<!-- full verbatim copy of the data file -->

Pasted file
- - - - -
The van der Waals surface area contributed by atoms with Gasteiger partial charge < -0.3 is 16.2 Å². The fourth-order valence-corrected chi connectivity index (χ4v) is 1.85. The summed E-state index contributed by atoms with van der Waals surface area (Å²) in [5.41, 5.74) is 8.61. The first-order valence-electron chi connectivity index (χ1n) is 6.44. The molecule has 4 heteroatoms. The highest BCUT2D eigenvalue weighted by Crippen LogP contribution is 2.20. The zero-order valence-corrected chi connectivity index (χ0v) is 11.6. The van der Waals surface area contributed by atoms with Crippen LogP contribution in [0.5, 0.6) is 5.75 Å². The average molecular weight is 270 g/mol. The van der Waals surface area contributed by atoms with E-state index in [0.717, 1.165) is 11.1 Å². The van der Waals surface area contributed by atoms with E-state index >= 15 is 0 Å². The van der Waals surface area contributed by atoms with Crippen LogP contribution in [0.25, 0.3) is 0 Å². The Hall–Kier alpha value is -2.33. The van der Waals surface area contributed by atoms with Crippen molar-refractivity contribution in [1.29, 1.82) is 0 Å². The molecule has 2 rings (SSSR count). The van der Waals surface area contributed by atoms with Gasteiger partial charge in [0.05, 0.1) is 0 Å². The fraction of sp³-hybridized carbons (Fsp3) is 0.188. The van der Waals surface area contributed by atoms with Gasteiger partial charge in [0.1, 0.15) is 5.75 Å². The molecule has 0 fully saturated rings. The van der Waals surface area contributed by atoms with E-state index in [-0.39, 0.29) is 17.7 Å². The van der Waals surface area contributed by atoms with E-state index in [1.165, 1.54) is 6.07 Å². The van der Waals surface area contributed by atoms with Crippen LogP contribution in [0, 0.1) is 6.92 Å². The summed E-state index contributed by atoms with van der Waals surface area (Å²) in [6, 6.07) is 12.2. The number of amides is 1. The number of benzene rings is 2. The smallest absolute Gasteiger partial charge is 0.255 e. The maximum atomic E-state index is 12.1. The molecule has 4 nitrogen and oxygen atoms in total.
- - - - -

The van der Waals surface area contributed by atoms with Gasteiger partial charge < -0.3 is 16.2 Å². The fourth-order valence-corrected chi connectivity index (χ4v) is 1.85. The summed E-state index contributed by atoms with van der Waals surface area (Å²) in [5.41, 5.74) is 8.61. The first-order valence-electron chi connectivity index (χ1n) is 6.44. The molecule has 4 heteroatoms. The highest BCUT2D eigenvalue weighted by Crippen LogP contribution is 2.20. The zero-order valence-corrected chi connectivity index (χ0v) is 11.6. The van der Waals surface area contributed by atoms with Crippen LogP contribution in [0.5, 0.6) is 5.75 Å². The average molecular weight is 270 g/mol. The van der Waals surface area contributed by atoms with E-state index in [0.717, 1.165) is 11.1 Å². The van der Waals surface area contributed by atoms with E-state index >= 15 is 0 Å². The van der Waals surface area contributed by atoms with Crippen LogP contribution in [0.25, 0.3) is 0 Å². The Hall–Kier alpha value is -2.33. The van der Waals surface area contributed by atoms with Crippen molar-refractivity contribution in [1.29, 1.82) is 0 Å². The molecule has 2 rings (SSSR count). The van der Waals surface area contributed by atoms with Gasteiger partial charge in [0.05, 0.1) is 0 Å². The fraction of sp³-hybridized carbons (Fsp3) is 0.188. The van der Waals surface area contributed by atoms with Gasteiger partial charge in [0.1, 0.15) is 5.75 Å². The molecule has 0 fully saturated rings. The van der Waals surface area contributed by atoms with E-state index in [-0.39, 0.29) is 17.7 Å². The van der Waals surface area contributed by atoms with E-state index in [1.165, 1.54) is 6.07 Å². The van der Waals surface area contributed by atoms with Crippen LogP contribution in [0, 0.1) is 6.92 Å². The summed E-state index contributed by atoms with van der Waals surface area (Å²) in [6, 6.07) is 12.2. The number of amides is 1. The number of benzene rings is 2. The smallest absolute Gasteiger partial charge is 0.255 e. The maximum atomic E-state index is 12.1. The molecule has 4 nitrogen and oxygen atoms in total.